Midwest AgEnergy Group (MAG) held an open house on November 3 near its Blue Flint location in Underwood, N.D. Approximately 40 community members attended the event to learn about a carbon capture and storage project that is underway at the ethanol facility.
The Blue Flint CO2 storage project involves injecting CO2 deep underground for permanent geologic storage. The CO2 comes from ethanol production at the facility. The Broom Creek Formation is a sandstone reservoir, sitting more than 4500 feet below the surface at Blue Flint, and has been the subject of numerous studies for its CO2 storage potential conducted by the North Dakota Geological Survey, the U.S. Geological Survey, and the Energy & Environmental Research Center (EERC). The studies show that the formation is an ideal storage zone because of its superior capacity to hold CO2, its adequate depth, and the presence of impermeable rock layers surrounding the Broom Creek which will keep the CO2 contained.
Attendees heard updates on the project from Midwest AgEnergy Director of Regulatory and Technical Services Adam Dunlop and scientists from the EERC. The presenters addressed questions from the audience about the project and its benefits to the region.
“Our goal is to utilize every product from the ethanol process,” says Dunlop. “That includes ethanol, distillers’ grain, and CO2. Capturing and storing the CO2 allows us to take advantage of tax incentives as well as reduce our carbon footprint.”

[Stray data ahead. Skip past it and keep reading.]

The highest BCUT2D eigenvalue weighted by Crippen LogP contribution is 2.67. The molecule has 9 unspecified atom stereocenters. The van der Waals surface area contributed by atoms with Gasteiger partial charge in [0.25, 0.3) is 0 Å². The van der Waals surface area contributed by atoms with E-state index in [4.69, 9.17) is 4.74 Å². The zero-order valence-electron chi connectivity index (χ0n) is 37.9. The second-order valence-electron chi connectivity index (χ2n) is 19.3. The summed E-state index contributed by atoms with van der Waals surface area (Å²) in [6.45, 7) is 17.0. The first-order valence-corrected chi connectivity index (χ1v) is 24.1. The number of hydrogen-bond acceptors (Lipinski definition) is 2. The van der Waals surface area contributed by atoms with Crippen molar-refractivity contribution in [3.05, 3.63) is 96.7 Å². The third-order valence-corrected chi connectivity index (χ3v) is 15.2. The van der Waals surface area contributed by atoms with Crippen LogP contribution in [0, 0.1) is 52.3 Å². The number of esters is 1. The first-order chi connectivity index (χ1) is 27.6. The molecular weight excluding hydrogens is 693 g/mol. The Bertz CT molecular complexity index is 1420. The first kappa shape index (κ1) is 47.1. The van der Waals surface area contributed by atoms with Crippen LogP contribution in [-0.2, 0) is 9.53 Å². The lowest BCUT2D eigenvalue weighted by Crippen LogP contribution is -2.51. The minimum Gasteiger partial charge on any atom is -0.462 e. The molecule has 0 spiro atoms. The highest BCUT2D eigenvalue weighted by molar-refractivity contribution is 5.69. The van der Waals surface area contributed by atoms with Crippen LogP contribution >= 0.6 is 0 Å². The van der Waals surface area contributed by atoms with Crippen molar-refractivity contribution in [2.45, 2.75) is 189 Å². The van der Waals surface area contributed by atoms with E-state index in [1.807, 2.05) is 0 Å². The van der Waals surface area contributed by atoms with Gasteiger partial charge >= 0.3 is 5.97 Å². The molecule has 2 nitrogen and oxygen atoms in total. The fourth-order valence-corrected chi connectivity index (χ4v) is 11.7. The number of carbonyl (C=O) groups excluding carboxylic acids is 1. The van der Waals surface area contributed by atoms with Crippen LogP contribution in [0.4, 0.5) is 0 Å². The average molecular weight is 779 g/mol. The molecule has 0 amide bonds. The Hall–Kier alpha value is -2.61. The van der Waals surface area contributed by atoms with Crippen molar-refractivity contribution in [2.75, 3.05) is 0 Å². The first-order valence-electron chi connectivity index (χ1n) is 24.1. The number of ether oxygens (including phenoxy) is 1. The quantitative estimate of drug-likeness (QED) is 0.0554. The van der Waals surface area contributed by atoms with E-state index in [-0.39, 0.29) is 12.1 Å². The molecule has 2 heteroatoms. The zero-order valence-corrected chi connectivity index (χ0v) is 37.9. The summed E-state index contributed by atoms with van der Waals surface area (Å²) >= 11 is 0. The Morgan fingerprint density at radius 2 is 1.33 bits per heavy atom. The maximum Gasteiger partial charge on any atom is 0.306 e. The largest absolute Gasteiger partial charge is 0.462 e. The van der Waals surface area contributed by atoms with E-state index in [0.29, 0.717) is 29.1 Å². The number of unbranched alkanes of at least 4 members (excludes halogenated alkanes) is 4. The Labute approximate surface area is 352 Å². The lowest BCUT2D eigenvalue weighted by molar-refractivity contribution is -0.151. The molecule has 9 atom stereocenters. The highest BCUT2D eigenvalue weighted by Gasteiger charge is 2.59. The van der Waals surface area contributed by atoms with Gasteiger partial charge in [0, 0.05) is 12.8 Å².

MAG and the EERC fielded questions from landowners and the general public on the safety of the project and regulations related to pore space leasing. MAG and the EERC explained the landowner and mineral owner notification process and forum for landowners to provide comments at the public hearing on the project as well as where the general public can find information on the permit and public hearing.
Human safety and environmental protection are paramount to Midwest AgEnergy. When CO2 is injected into the right geology using the right equipment and its movement is tracked, permanently storing CO2 deep underground is safe. Blue Flint’s CO2 will be injected more than 4500 feet deep, far below drinking water zones, and into rock layers that will permanently hold it. MAG and the EERC have worked together to develop a subsurface and groundwater monitoring program designed to provide assurance that the underground water supply is protected and the CO2 is safely stored.
“The North Dakota Industrial Commission has the authority (aka primacy) to regulate CO2 storage projects in North Dakota,” says Kevin Connors, Assistant Director for Regulatory Compliance at the EERC. “These regulations meet and exceed the standards used by the Environmental Protection Agency. The site operator is required to demonstrate in the permit that the site is suitable for safe and permanent geologic storage of CO2 and all the necessary plans are in place to ensure human health and safety.”